It is no secret that an oil and gas shale revolution is taking place around the world. Right here in the United States, over a dozen shale plays are being explored. Companies are drilling for oil and natural gas from South Texas to North Dakota. We have gone from a declining 60-year supply to a 100-year and growing supply. However, it was just six short years ago, there were 45 LNG import projects in North America.
Today, the story has changed. The shale revolution has brought about a natural gas supply that is large enough to fulfill the U.S. demand, and yet still ship natural gas around the world to the open market. Over a dozen companies have applications that have been submitted to the federal government for liquefied natural gas (LNG) export facilities. Cheniere Energy, based out of Houston Texas, is the only LNG facility that has been approved by the appropriate federal agencies. Cheniere has a facility that is being converted into an LNG export plant in Cameron Parish, Louisiana, to the tune of $11 billion dollars. Four short years ago, this same facility was constructed to import natural gas into the United States. Not only is the export plant good for the Louisiana economy, but it is also a win for our country.
The United States has recently surpassed Russia as the number one producer of natural gas in the world. However, at the current moment, Russia is the number one exporter of natural gas in the world, followed by Qatar, Norway and Canada. Out of the top ten countries exporting natural gas, the United States does not make the cut. In fact, the United States is not currently exporting any natural gas. With the abundance of natural gas in the U.S. market thanks to the shale revolution, it only makes financial and national security sense to become a chief player in the natural gas export business.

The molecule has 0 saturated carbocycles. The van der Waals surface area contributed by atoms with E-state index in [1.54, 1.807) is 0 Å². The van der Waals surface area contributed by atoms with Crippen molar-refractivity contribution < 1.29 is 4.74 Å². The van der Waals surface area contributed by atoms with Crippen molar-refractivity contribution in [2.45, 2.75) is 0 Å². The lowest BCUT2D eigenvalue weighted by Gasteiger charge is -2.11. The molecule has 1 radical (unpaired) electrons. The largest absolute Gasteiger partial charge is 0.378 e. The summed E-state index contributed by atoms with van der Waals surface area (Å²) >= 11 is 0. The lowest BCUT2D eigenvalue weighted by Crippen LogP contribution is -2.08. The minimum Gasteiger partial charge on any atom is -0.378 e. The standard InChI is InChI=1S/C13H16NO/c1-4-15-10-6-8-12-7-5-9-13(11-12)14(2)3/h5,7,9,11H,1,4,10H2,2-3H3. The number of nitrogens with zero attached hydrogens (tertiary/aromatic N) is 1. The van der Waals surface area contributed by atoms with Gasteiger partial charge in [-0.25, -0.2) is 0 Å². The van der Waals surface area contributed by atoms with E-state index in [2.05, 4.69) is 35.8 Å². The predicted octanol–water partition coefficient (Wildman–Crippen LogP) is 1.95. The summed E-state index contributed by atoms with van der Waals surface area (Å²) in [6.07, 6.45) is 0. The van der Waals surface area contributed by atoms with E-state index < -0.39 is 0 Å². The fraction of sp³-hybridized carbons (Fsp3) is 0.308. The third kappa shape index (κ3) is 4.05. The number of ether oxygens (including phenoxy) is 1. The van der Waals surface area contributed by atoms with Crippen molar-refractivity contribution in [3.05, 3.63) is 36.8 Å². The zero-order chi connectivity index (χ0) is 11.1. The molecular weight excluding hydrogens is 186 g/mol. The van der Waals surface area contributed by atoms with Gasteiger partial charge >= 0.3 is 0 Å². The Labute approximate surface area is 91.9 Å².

Along with a boost to our state economy, helping our country from a financial and national security standpoint, the exportation of LNG will also keep the Haynesville Shale in North Louisiana active. Operators in the Haynesville Shale have seen a recent decline in their rig counts due to the supply and demand curve being off-balanced. This new demand will allow operators to continue producing dry natural gas, which can then be sent through the state’s pipeline infrastructure directly to the Cheniere Energy export facility.
Analysts are tossing around the question of how many LNG export facilities will actually be approved. While we cannot predict what the federal government will do, it is a safe bet that at an $11 billion dollar price tag, the total number of export facility will not reach 45 anytime soon. Cheniere Energy’s CEO, Charif Souki, recently predicted to the New York times that while the United States would probably only export a trickle of gas over the next five years, it could be exporting four billion cubic feet a day by 2022, and as much as 15 billion cubic feet a day by 2027.